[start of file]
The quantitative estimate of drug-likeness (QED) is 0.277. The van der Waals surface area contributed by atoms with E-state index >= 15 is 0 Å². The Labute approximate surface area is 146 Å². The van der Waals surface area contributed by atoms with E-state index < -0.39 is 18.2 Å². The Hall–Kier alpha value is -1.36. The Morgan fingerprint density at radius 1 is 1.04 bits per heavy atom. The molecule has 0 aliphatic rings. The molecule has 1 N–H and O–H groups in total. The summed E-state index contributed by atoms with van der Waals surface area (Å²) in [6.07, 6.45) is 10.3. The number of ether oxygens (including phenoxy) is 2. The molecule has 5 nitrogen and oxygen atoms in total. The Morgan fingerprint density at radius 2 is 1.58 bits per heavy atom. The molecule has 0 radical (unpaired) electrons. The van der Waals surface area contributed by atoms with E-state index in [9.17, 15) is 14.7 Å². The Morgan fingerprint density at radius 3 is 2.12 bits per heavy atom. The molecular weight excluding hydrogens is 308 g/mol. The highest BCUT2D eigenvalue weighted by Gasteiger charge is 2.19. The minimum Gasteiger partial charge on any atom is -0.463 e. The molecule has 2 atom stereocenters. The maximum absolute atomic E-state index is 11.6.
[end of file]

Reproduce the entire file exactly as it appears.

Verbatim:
The quantitative estimate of drug-likeness (QED) is 0.277. The van der Waals surface area contributed by atoms with E-state index >= 15 is 0 Å². The Labute approximate surface area is 146 Å². The van der Waals surface area contributed by atoms with E-state index < -0.39 is 18.2 Å². The Hall–Kier alpha value is -1.36. The Morgan fingerprint density at radius 1 is 1.04 bits per heavy atom. The molecule has 0 aliphatic rings. The molecule has 1 N–H and O–H groups in total. The summed E-state index contributed by atoms with van der Waals surface area (Å²) in [6.07, 6.45) is 10.3. The number of ether oxygens (including phenoxy) is 2. The molecule has 5 nitrogen and oxygen atoms in total. The Morgan fingerprint density at radius 2 is 1.58 bits per heavy atom. The molecule has 0 radical (unpaired) electrons. The van der Waals surface area contributed by atoms with E-state index in [9.17, 15) is 14.7 Å². The Morgan fingerprint density at radius 3 is 2.12 bits per heavy atom. The molecular weight excluding hydrogens is 308 g/mol. The highest BCUT2D eigenvalue weighted by Gasteiger charge is 2.19. The minimum Gasteiger partial charge on any atom is -0.463 e. The molecule has 2 atom stereocenters. The maximum absolute atomic E-state index is 11.6.